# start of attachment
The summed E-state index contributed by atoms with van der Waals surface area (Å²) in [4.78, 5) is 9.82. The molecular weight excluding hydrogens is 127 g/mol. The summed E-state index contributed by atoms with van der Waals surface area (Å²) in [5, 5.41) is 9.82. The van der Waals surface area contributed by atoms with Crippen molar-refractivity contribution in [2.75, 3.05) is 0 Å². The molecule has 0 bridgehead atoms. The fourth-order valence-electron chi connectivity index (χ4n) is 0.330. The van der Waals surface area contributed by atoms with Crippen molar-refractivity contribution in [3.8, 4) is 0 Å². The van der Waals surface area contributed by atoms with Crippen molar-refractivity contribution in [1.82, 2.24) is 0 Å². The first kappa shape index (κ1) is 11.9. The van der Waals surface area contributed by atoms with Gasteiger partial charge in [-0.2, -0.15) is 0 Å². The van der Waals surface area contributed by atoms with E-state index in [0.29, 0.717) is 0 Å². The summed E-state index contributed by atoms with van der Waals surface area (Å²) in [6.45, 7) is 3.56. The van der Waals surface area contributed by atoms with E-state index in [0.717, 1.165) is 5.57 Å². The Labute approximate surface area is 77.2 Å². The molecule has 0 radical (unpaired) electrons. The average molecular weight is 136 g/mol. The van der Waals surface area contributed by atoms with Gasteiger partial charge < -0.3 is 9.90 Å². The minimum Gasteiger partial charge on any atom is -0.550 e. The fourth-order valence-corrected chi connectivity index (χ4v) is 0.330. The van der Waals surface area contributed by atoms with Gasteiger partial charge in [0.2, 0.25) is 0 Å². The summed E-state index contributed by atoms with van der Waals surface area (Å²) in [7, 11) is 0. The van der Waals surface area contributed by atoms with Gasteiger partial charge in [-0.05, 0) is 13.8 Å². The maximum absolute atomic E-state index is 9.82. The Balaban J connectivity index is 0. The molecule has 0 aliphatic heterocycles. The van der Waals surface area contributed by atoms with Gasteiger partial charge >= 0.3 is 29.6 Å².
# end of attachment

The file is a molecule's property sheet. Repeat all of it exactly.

The summed E-state index contributed by atoms with van der Waals surface area (Å²) in [4.78, 5) is 9.82. The molecular weight excluding hydrogens is 127 g/mol. The summed E-state index contributed by atoms with van der Waals surface area (Å²) in [5, 5.41) is 9.82. The van der Waals surface area contributed by atoms with Crippen molar-refractivity contribution in [2.75, 3.05) is 0 Å². The molecule has 0 bridgehead atoms. The fourth-order valence-electron chi connectivity index (χ4n) is 0.330. The van der Waals surface area contributed by atoms with Crippen molar-refractivity contribution in [3.8, 4) is 0 Å². The van der Waals surface area contributed by atoms with Crippen molar-refractivity contribution in [1.82, 2.24) is 0 Å². The first kappa shape index (κ1) is 11.9. The van der Waals surface area contributed by atoms with Gasteiger partial charge in [-0.2, -0.15) is 0 Å². The van der Waals surface area contributed by atoms with E-state index in [0.29, 0.717) is 0 Å². The summed E-state index contributed by atoms with van der Waals surface area (Å²) in [6.45, 7) is 3.56. The van der Waals surface area contributed by atoms with E-state index in [0.717, 1.165) is 5.57 Å². The Labute approximate surface area is 77.2 Å². The molecule has 0 radical (unpaired) electrons. The average molecular weight is 136 g/mol. The van der Waals surface area contributed by atoms with Gasteiger partial charge < -0.3 is 9.90 Å². The minimum Gasteiger partial charge on any atom is -0.550 e. The fourth-order valence-corrected chi connectivity index (χ4v) is 0.330. The van der Waals surface area contributed by atoms with Gasteiger partial charge in [0.2, 0.25) is 0 Å². The summed E-state index contributed by atoms with van der Waals surface area (Å²) in [7, 11) is 0. The van der Waals surface area contributed by atoms with Gasteiger partial charge in [-0.05, 0) is 13.8 Å². The maximum absolute atomic E-state index is 9.82. The Balaban J connectivity index is 0. The molecule has 0 aliphatic heterocycles. The van der Waals surface area contributed by atoms with Gasteiger partial charge >= 0.3 is 29.6 Å².